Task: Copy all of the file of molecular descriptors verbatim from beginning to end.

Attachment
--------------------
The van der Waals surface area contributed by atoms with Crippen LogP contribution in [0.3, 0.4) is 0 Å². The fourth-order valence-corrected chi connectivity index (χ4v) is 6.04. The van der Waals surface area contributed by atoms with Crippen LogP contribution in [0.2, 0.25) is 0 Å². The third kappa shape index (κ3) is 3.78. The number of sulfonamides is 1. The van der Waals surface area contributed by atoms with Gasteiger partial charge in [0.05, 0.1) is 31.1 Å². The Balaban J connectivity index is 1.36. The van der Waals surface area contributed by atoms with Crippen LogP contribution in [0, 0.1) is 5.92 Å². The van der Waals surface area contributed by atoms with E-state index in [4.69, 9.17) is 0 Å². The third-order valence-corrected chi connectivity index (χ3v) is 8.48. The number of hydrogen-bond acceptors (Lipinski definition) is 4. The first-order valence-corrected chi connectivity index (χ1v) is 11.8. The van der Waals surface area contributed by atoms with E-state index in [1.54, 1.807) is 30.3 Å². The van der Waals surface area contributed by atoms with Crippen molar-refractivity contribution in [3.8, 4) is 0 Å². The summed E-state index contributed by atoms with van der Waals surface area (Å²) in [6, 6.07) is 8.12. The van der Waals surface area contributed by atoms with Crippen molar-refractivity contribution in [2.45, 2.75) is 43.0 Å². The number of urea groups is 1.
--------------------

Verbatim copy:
The van der Waals surface area contributed by atoms with Crippen LogP contribution in [0.3, 0.4) is 0 Å². The fourth-order valence-corrected chi connectivity index (χ4v) is 6.04. The van der Waals surface area contributed by atoms with Crippen LogP contribution in [0.2, 0.25) is 0 Å². The third kappa shape index (κ3) is 3.78. The number of sulfonamides is 1. The van der Waals surface area contributed by atoms with Gasteiger partial charge in [0.05, 0.1) is 31.1 Å². The Balaban J connectivity index is 1.36. The van der Waals surface area contributed by atoms with Crippen LogP contribution in [0, 0.1) is 5.92 Å². The van der Waals surface area contributed by atoms with E-state index in [4.69, 9.17) is 0 Å². The third-order valence-corrected chi connectivity index (χ3v) is 8.48. The number of hydrogen-bond acceptors (Lipinski definition) is 4. The first-order valence-corrected chi connectivity index (χ1v) is 11.8. The van der Waals surface area contributed by atoms with E-state index in [1.54, 1.807) is 30.3 Å². The van der Waals surface area contributed by atoms with Crippen molar-refractivity contribution in [3.8, 4) is 0 Å². The summed E-state index contributed by atoms with van der Waals surface area (Å²) in [6, 6.07) is 8.12. The van der Waals surface area contributed by atoms with Crippen molar-refractivity contribution in [2.45, 2.75) is 43.0 Å². The number of urea groups is 1.